A campaign video calling for reform of compensation rules for bereavement and psychiatric harm was launched by the Association of Personal Injury Lawyers in January to mark the 100 day countdown to the general election.
The video aims to attract the attention if MPs and parliamentary candidates in a bid to change rules for bereavement damages. Currently the law in England and Wales allows awards to married partners only, unlike in Scotland where judges can rule on who is entitled to a settlement.
An APIL spokeswoman told Post Magazine: "Our aim is to ensure that the families of those who are killed or injured are on their radar of MPs and candidates when the next government is formed."
Court fee cost increase could cause injustice
Another political story involved a Ministry of Justice proposal to raise court fees to fund other parts of the court service coming under fire from the Forum of Insurance Lawyers (Foil).
The changes would involve fees being increased to 5% for claims over £10,000, with a fee ceiling of £10,000 - the levy for a £200,000 claim. Fees for claims worth £10,000 or less would stay the same.
Foil president Nick Parsons said: "Ready access to the courts should be a right for every citizen, not a privilege for those who can afford the entrance price."
Artificial intelligence move by legal business
In the research and development field, artificial intelligence will be applied to legal work under a partnership between Riverview Law and Liverpool University's computer science department.
Riverview Law is working with the university in a knowledge transfer partnership (KTP) to develop expertise in areas such as artificial intelligence, text processing and data mining.
The firm's chief executive Karl Chapman told the Law Society Gazette he believes the results could revolutionise legal services. Last year Riverview set up a separate technology business to license software to in-house legal teams in large organisations.
'Broad brush' approach paints a satisfactory picture
Elsewhere, legal experts who use conventional ways evaluating earnings in clinical negligence and personal injury cases face a greater risk of being challenged.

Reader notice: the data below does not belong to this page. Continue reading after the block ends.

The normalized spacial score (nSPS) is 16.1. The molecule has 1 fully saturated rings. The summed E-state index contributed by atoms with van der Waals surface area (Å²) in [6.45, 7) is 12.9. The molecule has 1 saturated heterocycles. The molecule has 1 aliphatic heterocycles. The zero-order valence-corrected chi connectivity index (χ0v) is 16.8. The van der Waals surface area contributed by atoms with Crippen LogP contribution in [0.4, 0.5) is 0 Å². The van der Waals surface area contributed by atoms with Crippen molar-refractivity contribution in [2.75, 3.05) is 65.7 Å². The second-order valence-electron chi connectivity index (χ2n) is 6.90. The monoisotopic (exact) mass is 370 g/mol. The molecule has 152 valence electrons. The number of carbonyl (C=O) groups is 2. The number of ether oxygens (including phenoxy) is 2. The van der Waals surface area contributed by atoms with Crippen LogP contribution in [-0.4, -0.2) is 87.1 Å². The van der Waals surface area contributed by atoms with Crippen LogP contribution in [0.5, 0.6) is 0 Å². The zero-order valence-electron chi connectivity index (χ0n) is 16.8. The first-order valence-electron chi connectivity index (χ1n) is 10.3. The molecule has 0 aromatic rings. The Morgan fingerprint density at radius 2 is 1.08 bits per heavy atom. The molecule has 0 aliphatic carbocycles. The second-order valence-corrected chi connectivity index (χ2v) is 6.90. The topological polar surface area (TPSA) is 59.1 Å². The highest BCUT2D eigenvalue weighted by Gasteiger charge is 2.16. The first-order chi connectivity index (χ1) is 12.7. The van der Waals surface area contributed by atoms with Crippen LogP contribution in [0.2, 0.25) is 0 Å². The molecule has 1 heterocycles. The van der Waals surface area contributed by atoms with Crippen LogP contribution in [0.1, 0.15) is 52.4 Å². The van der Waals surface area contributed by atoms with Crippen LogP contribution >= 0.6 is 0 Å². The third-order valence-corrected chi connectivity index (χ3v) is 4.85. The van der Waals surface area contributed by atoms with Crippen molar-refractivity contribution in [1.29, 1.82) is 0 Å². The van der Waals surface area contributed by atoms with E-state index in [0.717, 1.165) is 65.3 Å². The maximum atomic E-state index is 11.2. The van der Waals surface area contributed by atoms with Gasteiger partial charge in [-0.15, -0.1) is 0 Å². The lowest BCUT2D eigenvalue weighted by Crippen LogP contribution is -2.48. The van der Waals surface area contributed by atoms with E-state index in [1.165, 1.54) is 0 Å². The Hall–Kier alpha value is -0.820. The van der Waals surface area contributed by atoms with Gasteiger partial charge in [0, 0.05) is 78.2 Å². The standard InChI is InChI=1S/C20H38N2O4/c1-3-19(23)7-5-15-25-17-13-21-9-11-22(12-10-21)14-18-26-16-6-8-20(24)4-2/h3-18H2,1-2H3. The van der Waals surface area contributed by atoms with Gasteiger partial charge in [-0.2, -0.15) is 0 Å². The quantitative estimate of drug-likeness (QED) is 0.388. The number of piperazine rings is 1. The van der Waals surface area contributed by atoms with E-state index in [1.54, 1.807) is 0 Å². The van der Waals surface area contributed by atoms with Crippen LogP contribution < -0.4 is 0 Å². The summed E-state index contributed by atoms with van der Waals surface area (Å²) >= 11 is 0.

They are more likely to have their opinions questioned in court if their estimates are based on 'broad brush, off the shelf data', rather than information specifically about the individual concerned, according to executive search firm Edward Drummond.
The firm says lifetime earnings calculations for specific individuals tend to be more successful than 'typical' examples.
Dan Watts, a director at Edward Drummond, told Solicitors Journal that the Jackson reforms in April 2013 had brought traditional methods of calculating earnings under greater scrutiny from judges.
Legal ombudsman faces challenge, says Law Society
Meanwhile, the legal ombudsman could struggle to get compensation for complainants after taking over responsibility for claims management companies (CMCs) in January.
The warning comes from the Law Society, which agrees that the ombudsman's jurisdiction should be broadened, but believes differences between law firms and CMCs will hamper enforcement.
In a letter to the MoJ, Law Society director of policy Mark Stobbs said: 'The unstable nature of the claims management market and lack of consumer protection means complainants may not receive compensation they are entitled to.'
Road accident statistics are up on pre-Jackson figures
And finally, road accident claims in 2014 exceeded pre-Jackson reform figures, according to fresh research.
The RTA Portal website shows 837,317 claim notification files were created last year - an increase of over 4,000 on the figure for 2012.
This was the last full year before the Jackson reforms were implemented, together with a ban on referral fees that aimed to reduce claims.